THE rot set in when banks, building societies and insurance companies no longer regarded customers as requiring a service but as potential buyers of financial products.
The findings of a survey by the Financial Services Authority (FSA) released yesterday confirm what consumers already know. Even after the near-collapse of major British banks, the institutions have remained obstinately focused on extracting profit from their customers oblivious to the fact they were losing their trust. Bank of Scotland and Halifax customers may not be surprised to learn that Lloyds Banking Group's failings were so serious it has been referred to the FSA's enforcement division and may be fined. Before HBoS became part of the Lloyds Group in the taxpayer bail-out, the target-driven culture had become apparent when a cabbage was placed on the desk of an employee deemed to be underperforming. It would appear that at some banks cabbages have been replaced by carrots of a size to skew the advice offered by staff towards specific products. Incentives revealed by the FSA's survey included a £10,000 "super bonus" for the first 21 staff to reach a target, effectively turning their jobs into a race, while others could be £10,000 better or worse off depending on what they sold.
Martin Wheatley, the FSA's managing director, has finally admitted that incentive schemes were often "rotten to the core and made a bad problem worse". As head of the Financial Conduct Authority which will control regulation when the duties of the FSA are split next year, however, he must back up his promise to change the culture with an effective regulatory regime. Closer monitoring and swifter sanctions for institutions which put profit before responsibility are essential.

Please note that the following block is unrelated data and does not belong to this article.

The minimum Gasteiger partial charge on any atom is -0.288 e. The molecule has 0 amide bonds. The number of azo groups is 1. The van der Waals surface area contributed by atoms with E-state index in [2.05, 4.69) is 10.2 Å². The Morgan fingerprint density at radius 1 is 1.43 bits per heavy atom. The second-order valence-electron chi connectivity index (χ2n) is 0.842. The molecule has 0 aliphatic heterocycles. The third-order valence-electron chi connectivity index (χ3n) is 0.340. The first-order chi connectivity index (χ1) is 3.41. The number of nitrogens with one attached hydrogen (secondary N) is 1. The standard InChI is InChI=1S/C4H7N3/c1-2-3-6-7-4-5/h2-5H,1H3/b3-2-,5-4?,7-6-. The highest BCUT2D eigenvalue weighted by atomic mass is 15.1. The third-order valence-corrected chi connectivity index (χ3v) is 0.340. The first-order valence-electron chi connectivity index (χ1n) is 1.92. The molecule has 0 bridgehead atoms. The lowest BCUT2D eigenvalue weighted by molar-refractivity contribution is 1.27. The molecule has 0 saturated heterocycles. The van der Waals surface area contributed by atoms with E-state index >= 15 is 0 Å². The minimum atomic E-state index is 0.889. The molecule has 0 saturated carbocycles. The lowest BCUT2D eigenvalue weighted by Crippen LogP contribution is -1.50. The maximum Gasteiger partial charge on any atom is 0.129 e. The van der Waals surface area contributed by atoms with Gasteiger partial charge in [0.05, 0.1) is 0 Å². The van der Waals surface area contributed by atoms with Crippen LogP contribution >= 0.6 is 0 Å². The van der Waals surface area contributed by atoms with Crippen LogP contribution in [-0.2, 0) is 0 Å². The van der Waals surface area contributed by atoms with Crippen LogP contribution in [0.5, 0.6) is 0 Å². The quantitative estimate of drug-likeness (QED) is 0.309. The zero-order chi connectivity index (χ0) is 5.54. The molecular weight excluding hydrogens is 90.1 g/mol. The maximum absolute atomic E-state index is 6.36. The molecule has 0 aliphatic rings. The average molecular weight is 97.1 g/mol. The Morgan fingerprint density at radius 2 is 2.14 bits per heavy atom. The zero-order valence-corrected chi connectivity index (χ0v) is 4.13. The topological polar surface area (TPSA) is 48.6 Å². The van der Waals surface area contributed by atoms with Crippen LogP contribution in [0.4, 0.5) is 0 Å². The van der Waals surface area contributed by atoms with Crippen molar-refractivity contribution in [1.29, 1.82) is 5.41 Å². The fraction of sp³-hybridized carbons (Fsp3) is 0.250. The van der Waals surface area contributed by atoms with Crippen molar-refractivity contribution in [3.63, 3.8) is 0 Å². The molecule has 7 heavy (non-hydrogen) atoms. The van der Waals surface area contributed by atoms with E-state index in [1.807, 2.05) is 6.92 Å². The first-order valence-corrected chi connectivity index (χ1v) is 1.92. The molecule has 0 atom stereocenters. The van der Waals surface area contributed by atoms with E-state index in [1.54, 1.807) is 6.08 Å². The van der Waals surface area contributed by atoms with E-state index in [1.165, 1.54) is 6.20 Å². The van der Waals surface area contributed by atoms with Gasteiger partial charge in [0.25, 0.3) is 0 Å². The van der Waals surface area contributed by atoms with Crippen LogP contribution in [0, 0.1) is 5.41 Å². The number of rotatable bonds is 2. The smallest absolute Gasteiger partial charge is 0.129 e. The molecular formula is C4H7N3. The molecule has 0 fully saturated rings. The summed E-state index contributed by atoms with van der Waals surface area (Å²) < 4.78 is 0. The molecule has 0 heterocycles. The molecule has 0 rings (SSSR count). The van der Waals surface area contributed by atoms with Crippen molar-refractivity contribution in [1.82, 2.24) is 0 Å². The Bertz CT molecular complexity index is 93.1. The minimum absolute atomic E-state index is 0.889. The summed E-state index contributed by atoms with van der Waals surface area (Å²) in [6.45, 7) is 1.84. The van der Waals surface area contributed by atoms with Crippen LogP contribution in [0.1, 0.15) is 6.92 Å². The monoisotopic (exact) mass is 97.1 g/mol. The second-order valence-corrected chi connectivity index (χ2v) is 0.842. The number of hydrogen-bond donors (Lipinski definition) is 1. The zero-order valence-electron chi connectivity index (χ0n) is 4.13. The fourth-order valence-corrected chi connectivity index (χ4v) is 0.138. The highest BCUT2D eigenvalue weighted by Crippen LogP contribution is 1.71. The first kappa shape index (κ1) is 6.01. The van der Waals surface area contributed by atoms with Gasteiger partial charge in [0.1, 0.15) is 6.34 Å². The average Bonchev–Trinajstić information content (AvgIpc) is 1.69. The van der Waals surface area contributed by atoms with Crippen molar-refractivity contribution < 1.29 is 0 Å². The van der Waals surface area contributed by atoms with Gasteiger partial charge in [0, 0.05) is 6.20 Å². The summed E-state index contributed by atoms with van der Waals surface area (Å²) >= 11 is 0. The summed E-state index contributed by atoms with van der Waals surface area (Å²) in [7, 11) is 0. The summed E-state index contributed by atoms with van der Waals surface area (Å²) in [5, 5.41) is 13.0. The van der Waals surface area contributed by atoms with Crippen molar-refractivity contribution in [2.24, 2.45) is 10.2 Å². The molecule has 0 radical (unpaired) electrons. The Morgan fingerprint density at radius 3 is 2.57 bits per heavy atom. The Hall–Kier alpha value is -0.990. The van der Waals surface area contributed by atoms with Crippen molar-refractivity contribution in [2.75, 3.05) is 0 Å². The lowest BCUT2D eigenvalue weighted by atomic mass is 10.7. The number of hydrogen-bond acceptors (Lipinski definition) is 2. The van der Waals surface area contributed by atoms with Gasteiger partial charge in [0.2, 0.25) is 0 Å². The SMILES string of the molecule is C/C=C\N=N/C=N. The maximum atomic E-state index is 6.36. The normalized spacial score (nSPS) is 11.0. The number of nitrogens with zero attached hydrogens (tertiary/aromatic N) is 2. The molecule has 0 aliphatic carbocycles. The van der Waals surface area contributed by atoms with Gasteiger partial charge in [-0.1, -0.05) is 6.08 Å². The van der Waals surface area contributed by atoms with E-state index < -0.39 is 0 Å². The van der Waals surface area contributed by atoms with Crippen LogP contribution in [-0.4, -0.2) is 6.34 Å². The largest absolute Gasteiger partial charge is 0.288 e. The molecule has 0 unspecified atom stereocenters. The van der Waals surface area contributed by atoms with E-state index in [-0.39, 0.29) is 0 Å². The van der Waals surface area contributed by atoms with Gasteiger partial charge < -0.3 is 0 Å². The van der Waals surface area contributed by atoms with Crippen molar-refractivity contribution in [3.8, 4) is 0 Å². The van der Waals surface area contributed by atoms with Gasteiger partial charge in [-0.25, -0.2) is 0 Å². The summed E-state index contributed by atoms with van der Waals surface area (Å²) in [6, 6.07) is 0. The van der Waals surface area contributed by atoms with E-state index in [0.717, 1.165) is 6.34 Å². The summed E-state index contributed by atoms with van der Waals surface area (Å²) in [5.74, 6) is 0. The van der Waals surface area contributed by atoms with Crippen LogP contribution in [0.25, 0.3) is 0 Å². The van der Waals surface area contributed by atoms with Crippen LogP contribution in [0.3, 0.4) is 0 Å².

He should be pushing at an open door. Banks currently facing £9 billion worth of claims from people mis-sold Payment Protection Insurance (PPI) and required to provide redress to small businesses sold unnecessary and inappropriate interest rate swaps ought to welcome a retreat from cut-throat competition over sales. While much has been made of the advantages of the "casino" culture investment banking, where the inter-bank lending rate was scandalously from the retail arm, it is clear that the incentive schemes led to equally unprofessional practices in local branches.
Mr Wheatley's warning of more intrusive action on banks which fail to clean up their act in 12-18 months must be followed by a vigorous wielding of its new broom by the Financial Conduct Authority.
The first requirement is transparency. Customers who fully understand any agreement they sign up to and are confident bank staff are on their side will be loyal.
Banks need to make profits but they will not regain the trust of customers without being able to demonstrate a fundamental change of culture has taken place at the highest level.
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